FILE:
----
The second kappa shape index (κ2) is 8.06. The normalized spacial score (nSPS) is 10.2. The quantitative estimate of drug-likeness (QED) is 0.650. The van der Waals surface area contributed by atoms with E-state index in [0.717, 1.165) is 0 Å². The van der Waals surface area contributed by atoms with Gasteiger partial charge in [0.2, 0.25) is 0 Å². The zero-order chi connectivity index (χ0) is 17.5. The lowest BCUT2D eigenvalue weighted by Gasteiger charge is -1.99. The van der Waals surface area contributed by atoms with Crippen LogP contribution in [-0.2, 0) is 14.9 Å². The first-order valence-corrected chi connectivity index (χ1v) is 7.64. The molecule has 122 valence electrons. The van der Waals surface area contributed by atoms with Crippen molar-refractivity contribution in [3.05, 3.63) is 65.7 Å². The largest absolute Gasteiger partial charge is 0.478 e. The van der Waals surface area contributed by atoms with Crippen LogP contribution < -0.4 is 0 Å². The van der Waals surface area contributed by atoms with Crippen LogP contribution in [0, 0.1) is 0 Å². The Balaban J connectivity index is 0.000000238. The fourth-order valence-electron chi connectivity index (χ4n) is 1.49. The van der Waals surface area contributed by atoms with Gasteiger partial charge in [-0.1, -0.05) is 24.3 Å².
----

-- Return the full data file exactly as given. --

The second kappa shape index (κ2) is 8.06. The normalized spacial score (nSPS) is 10.2. The quantitative estimate of drug-likeness (QED) is 0.650. The van der Waals surface area contributed by atoms with E-state index in [0.717, 1.165) is 0 Å². The van der Waals surface area contributed by atoms with Gasteiger partial charge in [0.2, 0.25) is 0 Å². The zero-order chi connectivity index (χ0) is 17.5. The lowest BCUT2D eigenvalue weighted by Gasteiger charge is -1.99. The van der Waals surface area contributed by atoms with Crippen LogP contribution in [-0.2, 0) is 14.9 Å². The first-order valence-corrected chi connectivity index (χ1v) is 7.64. The molecule has 122 valence electrons. The van der Waals surface area contributed by atoms with Crippen molar-refractivity contribution in [3.05, 3.63) is 65.7 Å². The largest absolute Gasteiger partial charge is 0.478 e. The van der Waals surface area contributed by atoms with Crippen LogP contribution < -0.4 is 0 Å². The van der Waals surface area contributed by atoms with Crippen LogP contribution in [0, 0.1) is 0 Å². The Balaban J connectivity index is 0.000000238. The fourth-order valence-electron chi connectivity index (χ4n) is 1.49. The van der Waals surface area contributed by atoms with Gasteiger partial charge in [-0.1, -0.05) is 24.3 Å².